Price paid: $ 236.07
Purchased from: Sutton Music Store
Sound — 10
I'm using a Epiphone Les Paul Special 2 going through a DS-1, Ph-3, DD-6 and a Gorrila TubeCrunch amp and the pedal works great. only prob is that you may want to turn your distortion down, if you want to layer a clean melody of a distorted rythm. I have had no problems what so ever with this pedal, it still amazes me on how many options there is on the thing, and iv had it for half a year. Even though I mainly play heavy rock, Grunge, and alternative, you can get almost any style out of this thing, anyone whos into prog I highly recommend this, the reverse sounds just like King Crimson, the delay is 2112-esque, and if you love Sonic Youth, you can go wrong with this baby.
Overall Impression — 10
Even though I don't use it too much in my music, it's a great pedal for idea brewing. I find that when I use it on a song that it's normally at the breakdown or end to give a lingering to the sound, or as I said before to make a eerie cresendo sound. I love the pedal, the only issue I have is it's price, it's pretty expensive, only for people Who really want it really bad, but then the features make that up.
Reliability & Durability — 10
As this pedal is a Boss pedal you can expect the usual Boss longlife and tank like design, I'v beaten the hell out this pedal so many times and the only thing that's happened to it is that the rubber has got a bit dirty. I use a power adaptor with my pedals as I have 2 other Boss pedals, but have the battery inside just incase, it can be accessed via twisting the little thumb screw at the end, The battery hasn't run out yet.
Ease of Use — 9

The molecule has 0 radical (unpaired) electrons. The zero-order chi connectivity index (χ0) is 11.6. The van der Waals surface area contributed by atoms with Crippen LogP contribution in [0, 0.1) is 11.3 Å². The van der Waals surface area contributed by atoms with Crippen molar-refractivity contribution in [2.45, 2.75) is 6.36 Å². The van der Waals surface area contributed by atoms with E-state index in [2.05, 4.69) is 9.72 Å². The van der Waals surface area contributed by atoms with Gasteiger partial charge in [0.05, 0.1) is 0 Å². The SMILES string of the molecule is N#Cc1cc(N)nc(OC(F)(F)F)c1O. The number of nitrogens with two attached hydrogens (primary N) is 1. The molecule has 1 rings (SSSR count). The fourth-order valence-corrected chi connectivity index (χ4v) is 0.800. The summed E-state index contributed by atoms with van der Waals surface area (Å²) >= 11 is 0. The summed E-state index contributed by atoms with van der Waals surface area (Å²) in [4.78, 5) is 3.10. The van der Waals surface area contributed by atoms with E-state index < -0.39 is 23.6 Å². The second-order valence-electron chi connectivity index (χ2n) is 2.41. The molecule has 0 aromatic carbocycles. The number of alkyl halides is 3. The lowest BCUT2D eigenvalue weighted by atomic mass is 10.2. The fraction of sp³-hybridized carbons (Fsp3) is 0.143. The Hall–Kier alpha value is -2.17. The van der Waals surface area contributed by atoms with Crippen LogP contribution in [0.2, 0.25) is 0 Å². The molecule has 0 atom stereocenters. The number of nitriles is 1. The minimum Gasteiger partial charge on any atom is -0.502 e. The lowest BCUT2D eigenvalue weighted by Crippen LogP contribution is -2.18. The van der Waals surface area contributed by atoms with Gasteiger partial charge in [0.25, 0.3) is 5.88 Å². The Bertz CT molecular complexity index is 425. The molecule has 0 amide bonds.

This pedal is a God, my friend has a DD-3 and I fell in love with that, then oneday I got to have a go on its big brother, and it blew me away. There are 2 input and 2 output jacks on the sides to give it true stereo, and it's all housed in the Tough Boss chasis, so you know it'll take a beating well. As with most new Boss pedals the DD-6 has a tap tempo option. There are 4 blue knobs on the pedal: effect level which changes the mix of delay and source sound, feedback which changes how heavy each repitition is, delay time which changes how fast each repitition is and mode of which there is 7 (warp, hold, reverse, 80ms, 300ms, 800ms, 2600ms). I'l now explain the modes a little. Warp is a great mode for adding a cresendo kinda sound to your playing, when the effect is activated it has a normal delay sound but holding down the pedal makes the feedback and effect level rise means you get some pretty epic sound coming out of your amp. Hold, in this mode you hold down the pedal and record upto 5.2 seconds for a loop, if you exceed the time it still records so means you can add layer upon layer, this is good for making a backing band for yourself. Reverse is the mode that sold the pedal for me, it reverses what you play in! It's great for making some really odd solo's, riffs or just for mucking about. 80ms, very short delay, if you turn the delay time all the way down it makes the sound go a octave higher, so it's effectivly also an octave shifter. 300ms: Short delay, good for playing old school rock with delay. 800ms: Long delay, this is the one I use mainly. 2600ms: stupidly long delay, but great for building up a wall of sound. I found that with all the delay modes (80-2600ms) that twisting the delay time while it was activated made a really kool scratching sound kinda like vinyl, which would also be repeated in the next repitition, so you could also be a DJ. Now for packaging. The DD-6 comes in a blue topped Boss box, includes the product catalouge and other standard stuff, It comes with peel off stickers that explain the modes etc and a Manual, the manual is pretty intense, so best save it for a little bedtime reading if you wanna read it all. not that you need it, just experiment and find what you like.